Just like football, Joe waited until his junior year to go out for basketball.  His football coach encouraged him.  “Someone your size can only be an asset to our basketball program,” Coach Larson had said.

While Joe may have been tall, his size made him a bit uncoordinated and he spent most of the games sitting on the bench.  Frustrated over never being able to play, Joe finally asked his coach one night after practice what he needed to do in order to start.  “Aden,” he said, “just try a little harder and maybe you can start.”

From that day on, Joe worked harder than he ever had before.  The other boys on the team continued to pick on him, just like they had ever since Joe came to Elsmore High.  They knew they could get away with their teasing, because Joe never did anything back to them.  He just took it all in and walked away.

But now Joe was determined to show them.  Just like he showed them in football.  He was going to get a starting spot on the basketball team.  

Sure enough, three weeks later, Joe came home after school, all excited, “Guess what, Mom?”

“What?” Christa replied.

“Guess what? Just guess what?” he said beamingly.

“What?” Christa knew it must be something big.

“Just guess!”

Christa was getting impatient, “WHAT?”

“I’m starting tonight,” Joe said proudly.

It meant so much to him.  And from that game on, Joe started and played every game.  While he wasn’t much of a shot, he became the team’s best defensive player and led the team in rebounding.  And, that’s why he made the all-star team.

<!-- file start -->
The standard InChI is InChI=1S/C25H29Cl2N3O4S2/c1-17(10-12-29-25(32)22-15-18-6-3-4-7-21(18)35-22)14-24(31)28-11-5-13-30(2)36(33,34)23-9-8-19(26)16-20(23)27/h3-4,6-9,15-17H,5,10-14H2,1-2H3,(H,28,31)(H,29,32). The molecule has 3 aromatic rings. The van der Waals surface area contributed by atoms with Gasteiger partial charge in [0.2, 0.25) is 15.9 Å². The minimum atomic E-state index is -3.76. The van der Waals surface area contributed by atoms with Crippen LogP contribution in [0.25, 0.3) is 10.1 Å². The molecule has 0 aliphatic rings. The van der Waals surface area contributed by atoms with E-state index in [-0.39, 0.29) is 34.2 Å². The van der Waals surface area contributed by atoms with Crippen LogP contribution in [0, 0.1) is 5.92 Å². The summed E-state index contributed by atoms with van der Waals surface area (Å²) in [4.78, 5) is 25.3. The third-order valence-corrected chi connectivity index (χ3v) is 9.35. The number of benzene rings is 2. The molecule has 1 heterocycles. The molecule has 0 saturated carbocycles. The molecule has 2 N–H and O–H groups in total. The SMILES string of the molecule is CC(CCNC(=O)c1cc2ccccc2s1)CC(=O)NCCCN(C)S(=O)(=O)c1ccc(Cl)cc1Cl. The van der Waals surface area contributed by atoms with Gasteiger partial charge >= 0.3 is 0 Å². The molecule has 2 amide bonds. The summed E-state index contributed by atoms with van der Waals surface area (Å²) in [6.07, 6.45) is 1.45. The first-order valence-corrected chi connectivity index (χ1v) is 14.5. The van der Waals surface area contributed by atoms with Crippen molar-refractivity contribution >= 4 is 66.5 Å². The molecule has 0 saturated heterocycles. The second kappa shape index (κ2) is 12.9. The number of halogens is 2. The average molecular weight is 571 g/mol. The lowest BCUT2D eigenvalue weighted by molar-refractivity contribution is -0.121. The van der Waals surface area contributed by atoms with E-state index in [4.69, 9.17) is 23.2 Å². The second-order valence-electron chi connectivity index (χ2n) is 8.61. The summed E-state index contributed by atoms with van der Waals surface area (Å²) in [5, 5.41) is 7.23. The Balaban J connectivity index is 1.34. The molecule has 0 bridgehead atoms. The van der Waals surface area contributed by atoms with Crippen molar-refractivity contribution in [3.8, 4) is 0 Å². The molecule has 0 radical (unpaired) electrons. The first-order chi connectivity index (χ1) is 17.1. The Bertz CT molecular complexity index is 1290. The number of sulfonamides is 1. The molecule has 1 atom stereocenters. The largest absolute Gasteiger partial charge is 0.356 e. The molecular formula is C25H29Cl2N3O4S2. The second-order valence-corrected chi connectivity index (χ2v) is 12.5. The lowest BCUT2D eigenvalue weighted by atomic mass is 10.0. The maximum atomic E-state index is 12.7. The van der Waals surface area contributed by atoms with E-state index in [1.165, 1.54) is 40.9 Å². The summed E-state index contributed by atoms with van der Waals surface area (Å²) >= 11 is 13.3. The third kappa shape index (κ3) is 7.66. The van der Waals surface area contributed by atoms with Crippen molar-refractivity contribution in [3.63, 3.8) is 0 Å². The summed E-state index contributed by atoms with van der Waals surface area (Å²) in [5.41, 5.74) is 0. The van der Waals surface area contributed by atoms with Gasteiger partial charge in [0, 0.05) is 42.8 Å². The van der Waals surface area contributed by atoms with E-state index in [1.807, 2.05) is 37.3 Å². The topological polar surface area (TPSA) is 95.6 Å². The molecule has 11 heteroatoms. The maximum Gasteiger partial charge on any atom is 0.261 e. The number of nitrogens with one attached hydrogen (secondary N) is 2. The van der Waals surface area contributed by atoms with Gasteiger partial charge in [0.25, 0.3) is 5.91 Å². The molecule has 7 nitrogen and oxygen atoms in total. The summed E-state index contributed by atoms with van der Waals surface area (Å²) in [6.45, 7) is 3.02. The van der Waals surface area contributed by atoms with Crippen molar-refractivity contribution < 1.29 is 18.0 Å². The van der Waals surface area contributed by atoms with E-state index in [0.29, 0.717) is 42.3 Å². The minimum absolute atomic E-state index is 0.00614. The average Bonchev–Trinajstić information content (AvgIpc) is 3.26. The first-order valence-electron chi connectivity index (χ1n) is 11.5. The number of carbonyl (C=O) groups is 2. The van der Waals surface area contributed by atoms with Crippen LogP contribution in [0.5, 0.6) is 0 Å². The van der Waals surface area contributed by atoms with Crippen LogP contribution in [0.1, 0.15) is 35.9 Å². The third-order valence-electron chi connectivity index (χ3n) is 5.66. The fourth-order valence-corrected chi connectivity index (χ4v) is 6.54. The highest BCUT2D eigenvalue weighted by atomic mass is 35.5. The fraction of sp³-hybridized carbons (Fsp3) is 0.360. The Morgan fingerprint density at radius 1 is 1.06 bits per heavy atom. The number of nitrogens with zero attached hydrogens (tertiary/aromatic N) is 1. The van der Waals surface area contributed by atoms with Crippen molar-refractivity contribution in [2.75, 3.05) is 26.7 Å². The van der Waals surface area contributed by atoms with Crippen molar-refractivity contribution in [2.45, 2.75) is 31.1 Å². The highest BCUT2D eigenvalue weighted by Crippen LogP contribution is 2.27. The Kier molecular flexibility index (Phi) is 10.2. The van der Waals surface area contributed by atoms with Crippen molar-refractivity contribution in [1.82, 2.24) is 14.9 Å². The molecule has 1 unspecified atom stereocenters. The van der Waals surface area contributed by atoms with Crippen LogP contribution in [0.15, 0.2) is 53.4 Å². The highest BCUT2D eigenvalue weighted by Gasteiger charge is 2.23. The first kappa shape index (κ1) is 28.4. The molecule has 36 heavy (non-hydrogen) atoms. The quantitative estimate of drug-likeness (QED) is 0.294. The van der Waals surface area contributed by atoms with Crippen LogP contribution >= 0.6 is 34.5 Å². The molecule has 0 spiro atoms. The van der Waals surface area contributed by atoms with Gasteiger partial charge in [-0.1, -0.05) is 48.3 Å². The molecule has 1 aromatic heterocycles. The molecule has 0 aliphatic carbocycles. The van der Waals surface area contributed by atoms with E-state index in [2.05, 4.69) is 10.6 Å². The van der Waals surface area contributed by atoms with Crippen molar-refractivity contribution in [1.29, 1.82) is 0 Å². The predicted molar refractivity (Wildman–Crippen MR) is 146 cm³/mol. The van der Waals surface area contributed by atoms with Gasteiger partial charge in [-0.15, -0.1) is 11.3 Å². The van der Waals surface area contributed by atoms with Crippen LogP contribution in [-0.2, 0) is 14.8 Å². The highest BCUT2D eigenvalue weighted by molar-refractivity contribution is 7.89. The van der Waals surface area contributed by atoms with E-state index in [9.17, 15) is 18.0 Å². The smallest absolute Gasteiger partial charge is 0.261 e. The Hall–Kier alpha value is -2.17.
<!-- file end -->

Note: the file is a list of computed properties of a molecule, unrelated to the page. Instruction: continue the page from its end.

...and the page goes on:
Facts:  Joe didn’t start playing basketball until his junior year, and he did ask the coach what he needed to do to start.  Joe was selected to be on WCCO’s All-Star team.

Page 18: Is Joe Faking his Memory Loss?

“Hello?” Christa asked, hoping that she would hear Dr. Spitzack’s voice on the other end of the telephone.

“Mrs. Aden, this is Dr. Spitzack.  I’m returning your call.”

“Thank you,” Christa said with a sense of relief. “Dr. Spitzack,” Christa continued, “I’m a little concerned about the memory loss that Joe is having.  I understand that short-term memory loss is common with ECT, but it seems that Joe’s memory loss is more substantial.  Every day I go to visit him, he still doesn’t remember me or any of our family.  I bring photos, and he doesn’t remember anything.  Then today, one of the nurses told me that he didn’t even remember how to go to the bathroom or how to eat his food.”